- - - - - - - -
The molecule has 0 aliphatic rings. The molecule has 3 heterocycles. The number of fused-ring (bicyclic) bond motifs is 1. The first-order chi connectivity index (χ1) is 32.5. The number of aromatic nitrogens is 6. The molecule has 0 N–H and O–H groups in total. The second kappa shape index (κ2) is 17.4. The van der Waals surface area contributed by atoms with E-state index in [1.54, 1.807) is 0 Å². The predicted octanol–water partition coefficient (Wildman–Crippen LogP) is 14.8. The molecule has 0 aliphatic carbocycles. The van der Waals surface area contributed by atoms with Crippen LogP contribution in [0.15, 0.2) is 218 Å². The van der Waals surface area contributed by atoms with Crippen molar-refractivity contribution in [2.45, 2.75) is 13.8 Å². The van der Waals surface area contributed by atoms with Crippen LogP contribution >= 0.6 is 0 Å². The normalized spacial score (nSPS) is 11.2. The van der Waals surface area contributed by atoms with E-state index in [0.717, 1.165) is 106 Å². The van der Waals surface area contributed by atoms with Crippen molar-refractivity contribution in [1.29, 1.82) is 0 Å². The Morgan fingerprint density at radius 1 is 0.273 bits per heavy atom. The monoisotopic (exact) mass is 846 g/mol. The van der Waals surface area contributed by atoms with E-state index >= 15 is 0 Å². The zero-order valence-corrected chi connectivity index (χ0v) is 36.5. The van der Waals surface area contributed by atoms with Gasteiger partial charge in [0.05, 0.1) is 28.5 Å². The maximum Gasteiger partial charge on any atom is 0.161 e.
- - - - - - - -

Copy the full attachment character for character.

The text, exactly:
The molecule has 0 aliphatic rings. The molecule has 3 heterocycles. The number of fused-ring (bicyclic) bond motifs is 1. The first-order chi connectivity index (χ1) is 32.5. The number of aromatic nitrogens is 6. The molecule has 0 N–H and O–H groups in total. The second kappa shape index (κ2) is 17.4. The van der Waals surface area contributed by atoms with E-state index in [1.54, 1.807) is 0 Å². The predicted octanol–water partition coefficient (Wildman–Crippen LogP) is 14.8. The molecule has 0 aliphatic carbocycles. The van der Waals surface area contributed by atoms with Crippen LogP contribution in [0.15, 0.2) is 218 Å². The van der Waals surface area contributed by atoms with Crippen molar-refractivity contribution in [2.45, 2.75) is 13.8 Å². The van der Waals surface area contributed by atoms with Crippen LogP contribution >= 0.6 is 0 Å². The normalized spacial score (nSPS) is 11.2. The van der Waals surface area contributed by atoms with E-state index in [0.717, 1.165) is 106 Å². The van der Waals surface area contributed by atoms with Crippen molar-refractivity contribution in [1.29, 1.82) is 0 Å². The Morgan fingerprint density at radius 1 is 0.273 bits per heavy atom. The monoisotopic (exact) mass is 846 g/mol. The van der Waals surface area contributed by atoms with E-state index >= 15 is 0 Å². The zero-order valence-corrected chi connectivity index (χ0v) is 36.5. The van der Waals surface area contributed by atoms with Gasteiger partial charge in [0.05, 0.1) is 28.5 Å². The maximum Gasteiger partial charge on any atom is 0.161 e.